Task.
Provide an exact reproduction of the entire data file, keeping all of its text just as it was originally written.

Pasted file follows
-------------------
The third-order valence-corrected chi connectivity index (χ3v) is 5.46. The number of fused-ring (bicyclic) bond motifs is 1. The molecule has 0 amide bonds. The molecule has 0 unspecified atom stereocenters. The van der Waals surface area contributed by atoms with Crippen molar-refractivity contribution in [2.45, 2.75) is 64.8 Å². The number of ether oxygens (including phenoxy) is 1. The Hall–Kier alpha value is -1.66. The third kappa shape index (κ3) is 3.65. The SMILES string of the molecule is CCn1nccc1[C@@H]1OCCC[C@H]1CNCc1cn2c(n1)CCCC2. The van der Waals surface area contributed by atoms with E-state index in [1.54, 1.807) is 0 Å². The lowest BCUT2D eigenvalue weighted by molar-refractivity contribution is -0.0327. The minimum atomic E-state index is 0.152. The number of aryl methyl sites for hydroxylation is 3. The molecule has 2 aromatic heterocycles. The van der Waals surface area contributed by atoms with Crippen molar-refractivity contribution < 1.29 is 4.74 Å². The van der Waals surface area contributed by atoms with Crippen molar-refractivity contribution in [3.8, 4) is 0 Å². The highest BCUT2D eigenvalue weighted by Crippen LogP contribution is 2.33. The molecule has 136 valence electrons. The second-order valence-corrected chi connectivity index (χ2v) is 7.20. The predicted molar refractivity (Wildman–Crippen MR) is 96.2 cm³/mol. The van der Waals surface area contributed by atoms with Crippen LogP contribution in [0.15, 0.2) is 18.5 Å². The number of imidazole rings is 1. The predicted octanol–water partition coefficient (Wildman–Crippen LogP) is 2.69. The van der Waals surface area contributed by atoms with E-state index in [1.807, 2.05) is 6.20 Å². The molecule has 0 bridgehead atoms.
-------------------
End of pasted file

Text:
The third-order valence-corrected chi connectivity index (χ3v) is 5.46. The number of fused-ring (bicyclic) bond motifs is 1. The molecule has 0 amide bonds. The molecule has 0 unspecified atom stereocenters. The van der Waals surface area contributed by atoms with Crippen molar-refractivity contribution in [2.45, 2.75) is 64.8 Å². The number of ether oxygens (including phenoxy) is 1. The Hall–Kier alpha value is -1.66. The third kappa shape index (κ3) is 3.65. The SMILES string of the molecule is CCn1nccc1[C@@H]1OCCC[C@H]1CNCc1cn2c(n1)CCCC2. The van der Waals surface area contributed by atoms with E-state index in [1.54, 1.807) is 0 Å². The lowest BCUT2D eigenvalue weighted by molar-refractivity contribution is -0.0327. The minimum atomic E-state index is 0.152. The number of aryl methyl sites for hydroxylation is 3. The molecule has 2 aromatic heterocycles. The van der Waals surface area contributed by atoms with Crippen molar-refractivity contribution < 1.29 is 4.74 Å². The van der Waals surface area contributed by atoms with Crippen molar-refractivity contribution in [3.8, 4) is 0 Å². The highest BCUT2D eigenvalue weighted by Crippen LogP contribution is 2.33. The molecule has 136 valence electrons. The second-order valence-corrected chi connectivity index (χ2v) is 7.20. The predicted molar refractivity (Wildman–Crippen MR) is 96.2 cm³/mol. The van der Waals surface area contributed by atoms with Crippen LogP contribution in [0.15, 0.2) is 18.5 Å². The number of imidazole rings is 1. The predicted octanol–water partition coefficient (Wildman–Crippen LogP) is 2.69. The van der Waals surface area contributed by atoms with E-state index in [1.807, 2.05) is 6.20 Å². The molecule has 0 bridgehead atoms.